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post #1 of 16 (permalink) Old 06-03-2002, 07:26 AM Thread Starter
 
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single?

are there any advantages to have ing a bike with only one cylinder , if not what are the problems with it, and how does it compair to a v-twin or 4 banger
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post #2 of 16 (permalink) Old 06-03-2002, 09:49 AM
 
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With a single...

... if you loose one cylinder, your F***ed!

I've ridden a Ducati that was only firing on one cylinder and it would easily get you home/to help. Come to think of it, it ran about as well as a 'healthy' Ducati does anyway!
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post #3 of 16 (permalink) Old 06-03-2002, 09:53 AM Thread Starter
 
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what I'm wondering is how the power would match up to a v-twin- or a 4 banger. is it going to run like a moped, or could it be a little gp bike one day? I know its reliable, and rebuilds must be dirt cheap because hey, theres only one damn cylinder. what are the downsides, jokes aside
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post #4 of 16 (permalink) Old 06-03-2002, 12:26 PM
 
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Singles, in your thinking of a cafe racer---

---are out. Even a V-twin is not that great unless you are looking for torque.The fours offer a hot trotting engine comared to the rest.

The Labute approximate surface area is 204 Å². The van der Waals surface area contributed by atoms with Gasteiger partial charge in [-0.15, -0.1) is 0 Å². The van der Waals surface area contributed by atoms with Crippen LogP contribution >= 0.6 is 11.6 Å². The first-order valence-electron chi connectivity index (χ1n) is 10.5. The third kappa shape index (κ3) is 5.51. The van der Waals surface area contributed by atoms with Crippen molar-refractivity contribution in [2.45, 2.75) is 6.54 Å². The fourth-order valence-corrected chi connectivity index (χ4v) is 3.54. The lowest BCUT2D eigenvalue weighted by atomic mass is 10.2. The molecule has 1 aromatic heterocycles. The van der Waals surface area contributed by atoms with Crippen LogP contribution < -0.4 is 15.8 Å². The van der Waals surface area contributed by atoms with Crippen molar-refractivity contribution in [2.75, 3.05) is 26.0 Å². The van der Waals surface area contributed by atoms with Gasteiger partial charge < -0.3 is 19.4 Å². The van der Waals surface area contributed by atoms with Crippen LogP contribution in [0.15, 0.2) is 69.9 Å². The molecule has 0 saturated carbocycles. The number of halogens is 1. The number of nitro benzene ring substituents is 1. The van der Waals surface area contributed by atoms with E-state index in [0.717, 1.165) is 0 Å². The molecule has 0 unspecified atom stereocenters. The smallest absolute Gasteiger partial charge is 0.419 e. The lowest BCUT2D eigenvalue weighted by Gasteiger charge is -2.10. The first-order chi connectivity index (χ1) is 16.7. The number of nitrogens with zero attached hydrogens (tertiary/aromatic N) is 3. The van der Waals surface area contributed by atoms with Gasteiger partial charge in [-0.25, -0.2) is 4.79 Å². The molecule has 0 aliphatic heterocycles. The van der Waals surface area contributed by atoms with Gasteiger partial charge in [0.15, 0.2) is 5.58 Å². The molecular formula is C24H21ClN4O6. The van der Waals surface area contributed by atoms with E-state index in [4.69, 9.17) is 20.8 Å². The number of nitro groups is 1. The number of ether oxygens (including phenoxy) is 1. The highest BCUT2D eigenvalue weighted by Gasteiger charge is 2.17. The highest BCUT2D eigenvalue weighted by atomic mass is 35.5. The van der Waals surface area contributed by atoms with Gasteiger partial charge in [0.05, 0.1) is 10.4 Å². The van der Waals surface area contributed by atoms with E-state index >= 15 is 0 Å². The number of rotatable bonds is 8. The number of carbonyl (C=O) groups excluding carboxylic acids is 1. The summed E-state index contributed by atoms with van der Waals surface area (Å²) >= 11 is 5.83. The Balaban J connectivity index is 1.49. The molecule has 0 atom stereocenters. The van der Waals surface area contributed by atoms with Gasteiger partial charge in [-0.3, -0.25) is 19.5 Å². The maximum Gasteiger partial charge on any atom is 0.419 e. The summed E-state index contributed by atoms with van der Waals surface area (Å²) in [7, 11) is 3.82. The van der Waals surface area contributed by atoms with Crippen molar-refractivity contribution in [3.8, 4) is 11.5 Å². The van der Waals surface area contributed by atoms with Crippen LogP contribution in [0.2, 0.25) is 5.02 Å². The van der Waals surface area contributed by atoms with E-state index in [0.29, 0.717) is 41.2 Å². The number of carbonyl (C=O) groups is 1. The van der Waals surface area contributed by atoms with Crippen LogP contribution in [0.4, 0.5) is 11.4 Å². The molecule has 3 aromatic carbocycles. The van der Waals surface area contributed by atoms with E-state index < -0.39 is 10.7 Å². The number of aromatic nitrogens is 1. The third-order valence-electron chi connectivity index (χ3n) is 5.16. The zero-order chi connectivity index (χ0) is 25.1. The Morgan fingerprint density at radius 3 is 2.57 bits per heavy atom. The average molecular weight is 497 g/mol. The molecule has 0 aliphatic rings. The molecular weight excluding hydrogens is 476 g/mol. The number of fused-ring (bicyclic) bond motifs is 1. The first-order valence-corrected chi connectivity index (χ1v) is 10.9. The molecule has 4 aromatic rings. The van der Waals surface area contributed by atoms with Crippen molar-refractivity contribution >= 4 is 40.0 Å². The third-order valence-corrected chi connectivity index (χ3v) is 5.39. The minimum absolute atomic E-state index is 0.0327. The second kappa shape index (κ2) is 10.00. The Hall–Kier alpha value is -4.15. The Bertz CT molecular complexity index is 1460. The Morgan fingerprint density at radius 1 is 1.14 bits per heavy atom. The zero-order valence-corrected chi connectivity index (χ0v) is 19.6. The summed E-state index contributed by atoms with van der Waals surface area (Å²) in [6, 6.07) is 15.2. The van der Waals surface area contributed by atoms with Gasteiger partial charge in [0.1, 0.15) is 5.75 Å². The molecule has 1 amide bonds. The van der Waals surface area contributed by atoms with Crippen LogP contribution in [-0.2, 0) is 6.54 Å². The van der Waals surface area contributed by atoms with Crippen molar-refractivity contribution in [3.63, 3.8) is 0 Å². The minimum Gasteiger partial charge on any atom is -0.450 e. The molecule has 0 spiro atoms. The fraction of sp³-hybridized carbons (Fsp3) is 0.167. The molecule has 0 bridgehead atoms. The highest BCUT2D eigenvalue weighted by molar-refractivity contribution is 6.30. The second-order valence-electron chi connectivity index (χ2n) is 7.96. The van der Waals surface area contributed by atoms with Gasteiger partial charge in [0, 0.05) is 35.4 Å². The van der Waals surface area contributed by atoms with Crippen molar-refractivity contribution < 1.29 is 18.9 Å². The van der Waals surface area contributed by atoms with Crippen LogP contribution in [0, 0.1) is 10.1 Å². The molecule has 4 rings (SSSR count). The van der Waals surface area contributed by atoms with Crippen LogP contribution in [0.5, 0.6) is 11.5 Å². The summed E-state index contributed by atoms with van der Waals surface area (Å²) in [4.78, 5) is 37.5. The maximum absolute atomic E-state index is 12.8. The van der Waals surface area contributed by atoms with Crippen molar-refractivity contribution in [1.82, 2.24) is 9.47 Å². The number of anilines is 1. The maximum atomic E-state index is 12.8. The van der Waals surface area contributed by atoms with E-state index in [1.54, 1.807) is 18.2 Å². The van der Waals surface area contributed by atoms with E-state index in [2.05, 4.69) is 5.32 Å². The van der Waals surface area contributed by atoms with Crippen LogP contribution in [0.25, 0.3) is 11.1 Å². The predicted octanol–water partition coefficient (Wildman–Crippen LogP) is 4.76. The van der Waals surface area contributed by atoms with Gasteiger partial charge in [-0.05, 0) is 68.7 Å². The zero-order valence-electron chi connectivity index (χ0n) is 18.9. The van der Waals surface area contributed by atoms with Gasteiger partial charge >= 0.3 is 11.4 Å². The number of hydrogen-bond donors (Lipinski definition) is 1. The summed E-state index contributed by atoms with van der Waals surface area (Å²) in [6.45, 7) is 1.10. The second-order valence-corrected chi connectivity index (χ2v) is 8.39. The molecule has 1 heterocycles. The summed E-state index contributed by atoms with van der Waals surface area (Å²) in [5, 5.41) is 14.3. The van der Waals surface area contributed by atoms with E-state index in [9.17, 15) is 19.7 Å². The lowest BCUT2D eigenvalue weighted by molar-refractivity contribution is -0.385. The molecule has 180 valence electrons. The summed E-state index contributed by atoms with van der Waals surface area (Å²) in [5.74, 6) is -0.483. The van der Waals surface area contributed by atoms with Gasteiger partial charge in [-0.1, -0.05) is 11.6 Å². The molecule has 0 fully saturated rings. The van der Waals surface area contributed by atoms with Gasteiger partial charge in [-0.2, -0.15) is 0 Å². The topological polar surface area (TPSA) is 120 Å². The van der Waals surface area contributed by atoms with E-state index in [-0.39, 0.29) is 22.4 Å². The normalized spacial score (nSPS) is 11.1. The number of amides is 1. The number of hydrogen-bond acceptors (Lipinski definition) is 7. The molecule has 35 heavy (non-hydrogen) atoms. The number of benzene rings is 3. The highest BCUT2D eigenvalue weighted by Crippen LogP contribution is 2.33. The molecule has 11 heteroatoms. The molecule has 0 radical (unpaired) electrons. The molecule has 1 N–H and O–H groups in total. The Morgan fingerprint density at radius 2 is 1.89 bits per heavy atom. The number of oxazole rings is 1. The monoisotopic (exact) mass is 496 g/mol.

Just look at what the sidecar rigs (requiring torque AND power) are using & it is the 600 fours due to size under rules in the TT & FIM, but some Americans are running larger units as well for sidcar rigs including some real funky desert races with the strong leading link f/suspension to same being used by some of the on the hwy sidecar units.
The single & the V-twin gives one good flywheel torque but not the revs..
When I was building cafe-racers I went basically for vertical twins like Triumph, Norton, & BSA of the time though we had a lot of good singles & used them also as some loved the sound of the single like BSA Gold Star, & Velocette.
Had the present day fours been around this would have been my aim --yes there was the Ariel Square Four, but never used it as it was really a sidecar m/c & the engine could not be trusted.
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post #5 of 16 (permalink) Old 06-03-2002, 04:06 PM
 
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Yes there are many advantages of running a thumper (single cylinder). The two major advantages are weight and reciprocating mass. The reason that the 1000cc fours will never handle like a 600cc four even though they are the same weight is because of the reciprocating mass of the crankshaft. It's the same reason that lighter wheels are easier to trun..ie. gyroscopic effect. There are many guys out there racing SRX600 singles in more modern chasis' and they certainly handle well. They will flick from side to side very quickly. The have a good deal of torque but are realatively slow.
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post #6 of 16 (permalink) Old 06-03-2002, 09:46 PM
 
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Quote:
Originally posted by SilentNEKO
what I'm wondering is how the power would match up to a v-twin- or a 4 banger. what are the downsides, jokes aside

Jokes aside takes all the fun out of it


Seriously though I've recently started thinking about a supermotard style of bike with a strong street emphasis. I saw one site that had a CR500 that had turn signals, lights etc. It looked street legal & like it could be alot of fun. I can't recall the name of the site but I found it by typing in the word "supermotard" in the search bar of AOL & found some really cool looking bikes.
If you want serious power though you're going to need a multi-cylinder bike.
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post #7 of 16 (permalink) Old 06-04-2002, 01:25 AM
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Thumpers are cool!

Hi SilentNEKO,